A hoarder lived alongside the corpse of a drug addict he shot for 15 years, an inquest has found.
Shane John Snellman, 39, broke into the home of Bruce Roberts, then 46, in October 2002 in Greenwich in Sydney’s north shore, it was heard at the NSW Coroner’s Court on Thursday.
Deputy state coroner Derek Lee said the most likely scenario was Mr Snellman had died of a gunshot wound to his clavicle after breaking into Mr Roberts’ home.
However his mummified body, which had been rolled up in a rug, wasn’t found until May 2018 by cleaners – a year after Mr Roberts died from an apparent heart attack.
As many as 70 bottles of air freshener had been left to cover the stench of the rotting body which was kept slumped up against a wall in a bedroom at the home.
Shane John Snellman, 39, (pictured) died in October, 2002 after he broke into the home of Bruce Roberts, then 46, in Greenwich in Sydney’s north shore
When police later searched the house, among the huge piles of debris and rubbish hoarded over the years Mr Roberts lived there, they found illegal firearms and piles of ammunition.
Mr Snellman and Mr Roberts were described as ‘strangers’ but family members denied this during the inquest on Thursday.
‘He never broke into that house. He already knew him (Roberts),’ a sister of Mr Snellman shouted out, news.com.au reported.
Another niece of Mr Snellman said she believed both men knew each other while his nephew added there would never be any ‘closure’.
Meanwhile, a cousin of Mr Roberts described him as a bit of a ‘loner’, ‘strange’ and a ‘recluse’.
Mr Snellman’s sister, Tracy Trudgitt, had earlier said she ‘fell to the floor’ when she heard her long-lost big brother had died.
‘I’m still in shock. I can’t believe this has happened,’ Ms Trudgitt told The Australian.
She had last seen her brother on a visit to jail ten years earlier.
Mr Snellman’s father John described his son as a ‘good boy’ with a rebellious streak which often led to trouble with the police.
‘He would work at different stages and we had him with us for a while but then he would get the wanders and away he would go,’ Mr Snellman said.
About 15 years ago Mr Snellman searched jails for his son after he went missing but was unable to find him.
Police are seen searching the house after the body of Mr Snellman was found in 2018
Furniture is seen strewn across the backyard of the Greenwich home Mr Roberts lived in
Mr Snellman had turned to a life of drugs at the age of 15 having been acquitted of the murder of a homeless man.
He’d spent time moving around boys’ homes as a child and spent a year behind bars between 2001 and 2002 for drug supply charges.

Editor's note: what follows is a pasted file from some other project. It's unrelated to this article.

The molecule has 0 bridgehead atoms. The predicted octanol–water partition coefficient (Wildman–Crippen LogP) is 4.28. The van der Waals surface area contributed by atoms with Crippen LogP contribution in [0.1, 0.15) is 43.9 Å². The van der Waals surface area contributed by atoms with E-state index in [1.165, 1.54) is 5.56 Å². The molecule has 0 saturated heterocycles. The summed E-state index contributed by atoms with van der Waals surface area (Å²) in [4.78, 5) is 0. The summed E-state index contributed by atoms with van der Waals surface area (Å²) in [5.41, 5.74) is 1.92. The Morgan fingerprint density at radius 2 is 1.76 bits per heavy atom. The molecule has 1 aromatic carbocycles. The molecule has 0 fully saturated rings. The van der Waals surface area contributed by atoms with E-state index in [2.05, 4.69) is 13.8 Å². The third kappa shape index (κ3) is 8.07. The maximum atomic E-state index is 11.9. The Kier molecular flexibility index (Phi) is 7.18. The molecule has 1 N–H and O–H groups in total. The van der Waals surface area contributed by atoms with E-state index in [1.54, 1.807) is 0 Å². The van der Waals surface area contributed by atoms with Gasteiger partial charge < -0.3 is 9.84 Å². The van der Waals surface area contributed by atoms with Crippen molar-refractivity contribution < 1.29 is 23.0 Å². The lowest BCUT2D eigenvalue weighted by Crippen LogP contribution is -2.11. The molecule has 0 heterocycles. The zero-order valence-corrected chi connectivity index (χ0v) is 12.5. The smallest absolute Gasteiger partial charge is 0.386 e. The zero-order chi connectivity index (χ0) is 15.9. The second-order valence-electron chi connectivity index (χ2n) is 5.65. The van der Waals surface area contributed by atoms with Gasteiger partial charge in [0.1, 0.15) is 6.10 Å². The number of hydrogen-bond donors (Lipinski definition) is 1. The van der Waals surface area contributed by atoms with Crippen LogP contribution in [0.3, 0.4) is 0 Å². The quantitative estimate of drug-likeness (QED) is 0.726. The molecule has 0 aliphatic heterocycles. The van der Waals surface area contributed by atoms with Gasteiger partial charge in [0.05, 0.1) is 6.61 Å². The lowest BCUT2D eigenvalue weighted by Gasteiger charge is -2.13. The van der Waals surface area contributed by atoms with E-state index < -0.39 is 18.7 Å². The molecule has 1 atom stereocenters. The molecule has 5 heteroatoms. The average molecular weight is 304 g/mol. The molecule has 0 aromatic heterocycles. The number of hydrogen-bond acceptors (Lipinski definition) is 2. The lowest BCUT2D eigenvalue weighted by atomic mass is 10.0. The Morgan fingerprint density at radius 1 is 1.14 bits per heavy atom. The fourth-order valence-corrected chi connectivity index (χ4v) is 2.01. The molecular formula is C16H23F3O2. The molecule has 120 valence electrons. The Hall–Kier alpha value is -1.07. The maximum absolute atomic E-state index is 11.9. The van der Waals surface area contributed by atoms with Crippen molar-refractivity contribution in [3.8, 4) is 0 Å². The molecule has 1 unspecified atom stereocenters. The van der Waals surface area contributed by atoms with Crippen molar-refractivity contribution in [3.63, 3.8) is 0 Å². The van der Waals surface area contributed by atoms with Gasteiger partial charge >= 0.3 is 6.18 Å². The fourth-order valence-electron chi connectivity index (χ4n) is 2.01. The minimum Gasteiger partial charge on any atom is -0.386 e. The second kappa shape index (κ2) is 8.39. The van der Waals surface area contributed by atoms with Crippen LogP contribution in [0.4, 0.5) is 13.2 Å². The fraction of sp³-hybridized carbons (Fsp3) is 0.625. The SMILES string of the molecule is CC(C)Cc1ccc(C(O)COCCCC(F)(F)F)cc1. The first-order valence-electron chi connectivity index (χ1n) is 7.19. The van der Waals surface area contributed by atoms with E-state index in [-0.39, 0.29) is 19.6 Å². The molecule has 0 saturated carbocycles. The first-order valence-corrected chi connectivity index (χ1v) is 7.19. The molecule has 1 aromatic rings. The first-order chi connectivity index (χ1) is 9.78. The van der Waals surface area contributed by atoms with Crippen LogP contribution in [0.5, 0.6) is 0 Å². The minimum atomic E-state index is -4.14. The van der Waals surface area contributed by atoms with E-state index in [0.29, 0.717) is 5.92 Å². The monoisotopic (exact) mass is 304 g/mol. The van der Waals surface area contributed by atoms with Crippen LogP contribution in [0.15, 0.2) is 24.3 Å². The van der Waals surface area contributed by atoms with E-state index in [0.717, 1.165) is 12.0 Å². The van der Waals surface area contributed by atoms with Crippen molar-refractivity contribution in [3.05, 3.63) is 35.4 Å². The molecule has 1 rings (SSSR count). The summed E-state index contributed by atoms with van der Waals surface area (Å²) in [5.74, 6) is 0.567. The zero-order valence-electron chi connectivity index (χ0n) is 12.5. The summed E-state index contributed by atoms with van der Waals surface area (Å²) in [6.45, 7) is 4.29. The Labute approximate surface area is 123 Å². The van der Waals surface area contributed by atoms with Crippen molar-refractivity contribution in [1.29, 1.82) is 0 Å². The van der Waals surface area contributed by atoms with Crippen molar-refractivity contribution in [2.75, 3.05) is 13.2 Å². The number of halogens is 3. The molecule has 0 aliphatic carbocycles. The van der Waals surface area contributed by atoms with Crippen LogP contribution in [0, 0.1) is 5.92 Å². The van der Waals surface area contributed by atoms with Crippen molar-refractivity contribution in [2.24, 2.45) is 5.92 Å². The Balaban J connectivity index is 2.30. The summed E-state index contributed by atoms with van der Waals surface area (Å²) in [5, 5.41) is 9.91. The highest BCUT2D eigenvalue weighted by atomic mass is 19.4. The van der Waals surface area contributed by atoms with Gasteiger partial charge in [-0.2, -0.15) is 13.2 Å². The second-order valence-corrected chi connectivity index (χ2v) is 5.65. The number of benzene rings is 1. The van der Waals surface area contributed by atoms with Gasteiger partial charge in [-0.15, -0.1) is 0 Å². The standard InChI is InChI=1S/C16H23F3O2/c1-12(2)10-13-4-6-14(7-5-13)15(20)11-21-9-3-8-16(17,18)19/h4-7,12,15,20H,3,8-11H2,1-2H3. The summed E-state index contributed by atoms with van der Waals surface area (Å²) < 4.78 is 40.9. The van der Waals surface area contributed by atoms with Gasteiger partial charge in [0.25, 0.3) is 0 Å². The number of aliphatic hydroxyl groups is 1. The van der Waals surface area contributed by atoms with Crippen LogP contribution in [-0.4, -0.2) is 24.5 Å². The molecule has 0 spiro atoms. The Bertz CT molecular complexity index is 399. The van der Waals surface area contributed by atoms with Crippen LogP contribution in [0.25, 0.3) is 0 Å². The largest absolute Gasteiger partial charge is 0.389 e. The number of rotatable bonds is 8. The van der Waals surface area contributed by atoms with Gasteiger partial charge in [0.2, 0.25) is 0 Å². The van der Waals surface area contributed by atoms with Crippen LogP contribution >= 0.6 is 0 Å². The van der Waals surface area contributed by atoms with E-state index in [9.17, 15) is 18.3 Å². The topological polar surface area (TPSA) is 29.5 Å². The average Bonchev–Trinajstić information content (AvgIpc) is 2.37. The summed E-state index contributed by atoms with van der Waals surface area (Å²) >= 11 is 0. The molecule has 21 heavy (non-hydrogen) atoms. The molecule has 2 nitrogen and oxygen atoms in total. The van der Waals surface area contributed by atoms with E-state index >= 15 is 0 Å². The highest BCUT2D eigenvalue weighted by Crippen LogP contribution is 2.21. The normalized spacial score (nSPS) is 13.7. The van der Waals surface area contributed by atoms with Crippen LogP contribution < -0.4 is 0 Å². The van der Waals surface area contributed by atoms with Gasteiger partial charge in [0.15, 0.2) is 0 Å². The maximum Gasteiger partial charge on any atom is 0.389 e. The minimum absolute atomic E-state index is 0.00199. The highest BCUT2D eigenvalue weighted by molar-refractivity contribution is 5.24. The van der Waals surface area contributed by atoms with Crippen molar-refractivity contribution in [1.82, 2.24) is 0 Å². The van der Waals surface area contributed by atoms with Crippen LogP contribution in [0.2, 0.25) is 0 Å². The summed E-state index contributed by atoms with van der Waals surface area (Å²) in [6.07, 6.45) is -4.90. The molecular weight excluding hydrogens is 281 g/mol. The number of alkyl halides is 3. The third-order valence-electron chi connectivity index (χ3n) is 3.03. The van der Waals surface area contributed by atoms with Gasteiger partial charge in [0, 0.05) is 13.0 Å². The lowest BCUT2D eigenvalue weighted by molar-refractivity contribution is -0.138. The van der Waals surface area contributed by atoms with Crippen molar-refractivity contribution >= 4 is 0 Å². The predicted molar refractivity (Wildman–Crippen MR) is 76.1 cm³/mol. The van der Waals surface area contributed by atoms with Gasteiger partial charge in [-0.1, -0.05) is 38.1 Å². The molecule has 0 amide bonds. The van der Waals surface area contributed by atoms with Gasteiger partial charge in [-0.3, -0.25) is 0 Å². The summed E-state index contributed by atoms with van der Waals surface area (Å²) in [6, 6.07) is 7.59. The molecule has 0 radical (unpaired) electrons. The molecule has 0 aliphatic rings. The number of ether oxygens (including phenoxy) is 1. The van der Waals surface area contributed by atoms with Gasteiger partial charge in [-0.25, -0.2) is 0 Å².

Mr Snellman had also served custodial sentences for property and theft crimes.
He had been estranged from his family in the years before his death but they said he had ‘never been forgotten’.
At the time of his death amphetamines, buprenorphine and methamphetamine were found in his system.
Mr Snellman had just 66 cents in his bank account at the time he was shot, the court heard.
Mr Roberts was found dead slumped over a heater in 2017 at the age of 60 after neighbours called police when they realised they hadn’t’ seen him in weeks.
His body was severely damaged because the heater was still on at the time he was found.
The home in which both men were found dead was sold in 2018 for $2million after it was demolished.
Multiple air fresheners had been left around the body which was kept in a bedroom at the home which was littered with rubbish
The 617sqm house was fully redeveloped when it hit the market for $2.25million.
Listing agent Karl Ferguson from McGrath earlier told Daily Mail Australia the hoarding damage had been so severe the house ‘could not be salvaged’.
Mr Ferguson said local residents were happy to be rid of the hoarder house.
He explained: ‘We had a lot of neighbours who were excited to see the home demolished.
‘We had dozens of calls asking what was going on, because there’s still a lot of interest around that block and the history with it.’
Mr Ferguson said he felt confident its grim past would not hinder the property from being purchased.
‘The fact that this property had some history behind it has certainly meant that there’s a lot of extra interest,’ he said.
A specialist team were called in to remove the rubbish from the home that filled each room from floor to ceiling.
Workers estimated the cleaning effort took three weeks and cleared ’30 to 40 truckloads’ worth of rubbish.